History of Re-Cycle

The story behind Re-Cycle

Merlin Matthews, otherwise known as Dr Bike from his days studying management at the London School of Economics (LSE). The title handed down through generations within the Student Union, describes an exceptional individual responsible for teaching people to fix bikes.

During his time at LSE, he was approached by a Haitian woman asking for advice about starting a bicycle factory. She explained the critical need for cheap, sustainable transport in developing countries. Understanding the power of a bicycle, and without hesitation, Merlin agreed to help.

Once his mind was on the task, he began to realise that rather than manufacturing new bikes, there were thousands of bicycles being thrown away which could be rescued and re-used.

Without further ado, he decided to establish a bike re-use project collecting quality bikes from the UK, with the aim of sending them to Haiti. He planned on running a workshop in Haiti to refurbish the bikes, and then train the locals in mechanic and maintenance skills.

Within a short time, the idea behind Re~Cycle was born, and all effort was spent fund-raising, organising bike collections and developing partnerships.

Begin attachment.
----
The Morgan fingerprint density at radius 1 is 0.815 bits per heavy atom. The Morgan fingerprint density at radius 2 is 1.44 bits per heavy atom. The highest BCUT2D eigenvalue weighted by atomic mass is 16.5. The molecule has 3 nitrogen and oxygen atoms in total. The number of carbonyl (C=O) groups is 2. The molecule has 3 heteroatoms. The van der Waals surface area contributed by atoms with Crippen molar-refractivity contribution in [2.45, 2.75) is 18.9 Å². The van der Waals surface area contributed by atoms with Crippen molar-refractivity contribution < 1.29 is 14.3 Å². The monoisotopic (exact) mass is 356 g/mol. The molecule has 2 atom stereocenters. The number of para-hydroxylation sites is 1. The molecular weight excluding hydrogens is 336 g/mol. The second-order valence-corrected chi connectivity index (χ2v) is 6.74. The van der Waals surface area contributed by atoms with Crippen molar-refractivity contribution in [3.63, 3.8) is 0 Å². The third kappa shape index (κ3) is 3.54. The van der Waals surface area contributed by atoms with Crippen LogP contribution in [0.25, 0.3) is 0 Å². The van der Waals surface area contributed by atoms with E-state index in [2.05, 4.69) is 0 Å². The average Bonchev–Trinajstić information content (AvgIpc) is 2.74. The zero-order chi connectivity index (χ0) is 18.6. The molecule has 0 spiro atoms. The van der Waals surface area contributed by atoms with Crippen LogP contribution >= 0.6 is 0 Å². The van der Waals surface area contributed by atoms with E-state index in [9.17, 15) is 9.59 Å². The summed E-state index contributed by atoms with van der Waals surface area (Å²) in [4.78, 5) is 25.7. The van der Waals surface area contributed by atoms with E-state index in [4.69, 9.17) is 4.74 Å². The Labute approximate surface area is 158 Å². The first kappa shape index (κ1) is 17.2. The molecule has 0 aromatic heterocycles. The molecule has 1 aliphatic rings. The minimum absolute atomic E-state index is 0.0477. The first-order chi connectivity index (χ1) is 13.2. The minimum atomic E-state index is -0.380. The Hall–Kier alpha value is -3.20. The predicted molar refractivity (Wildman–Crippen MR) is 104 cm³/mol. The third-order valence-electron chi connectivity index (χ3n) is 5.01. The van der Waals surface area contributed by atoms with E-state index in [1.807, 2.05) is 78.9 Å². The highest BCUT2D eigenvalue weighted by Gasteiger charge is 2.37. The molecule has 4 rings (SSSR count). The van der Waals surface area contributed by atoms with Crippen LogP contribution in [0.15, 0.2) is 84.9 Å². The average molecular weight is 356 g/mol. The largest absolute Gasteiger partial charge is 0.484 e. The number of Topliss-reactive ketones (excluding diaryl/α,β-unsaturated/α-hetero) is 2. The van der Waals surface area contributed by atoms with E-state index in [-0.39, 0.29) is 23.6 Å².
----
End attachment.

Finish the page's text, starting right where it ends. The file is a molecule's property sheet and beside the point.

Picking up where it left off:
A significant development occurred when Merlin discovered that a US charity called the ITDP had been doing similar work in Haiti for 10 years. They were a non-profit organisation with extensive experience, and so Merlin decided to learn from them.

After a collaborative effort to send a container of bikes to South Africa, Re~Cycle and ITDP helped to set up an independent South African charity, Afribike, which delivered Phase I of the National Department of Transport’s nationwide bicycle program, “Shova Kalulua” (Pedal Easy) setting up eleven workshops, with a focus on Kwa Zulu Natal and the Northwest Province.

Since 1998, Re~Cycle bikes have been shipped to partners and destinations all over Africa

The first Re-Cycle central bicycle storage facility was donated by Colne Housing Association, who had been waiting to develop a large warehouse. This was then followed by a National Trust barn in the countryside.

In 2006 a move to Colchester combined office space and storage, bringing great advantage and a massive increase in the number of regular volunteers.

Since 2015 Re-Cycle now occupies a permanent office, warehouse and central collections point in Wormingford, a few miles north of Colchester and offers over 90 bike drop-off locations nationwide, significantly increasing the number of bicycles that it’s able to collect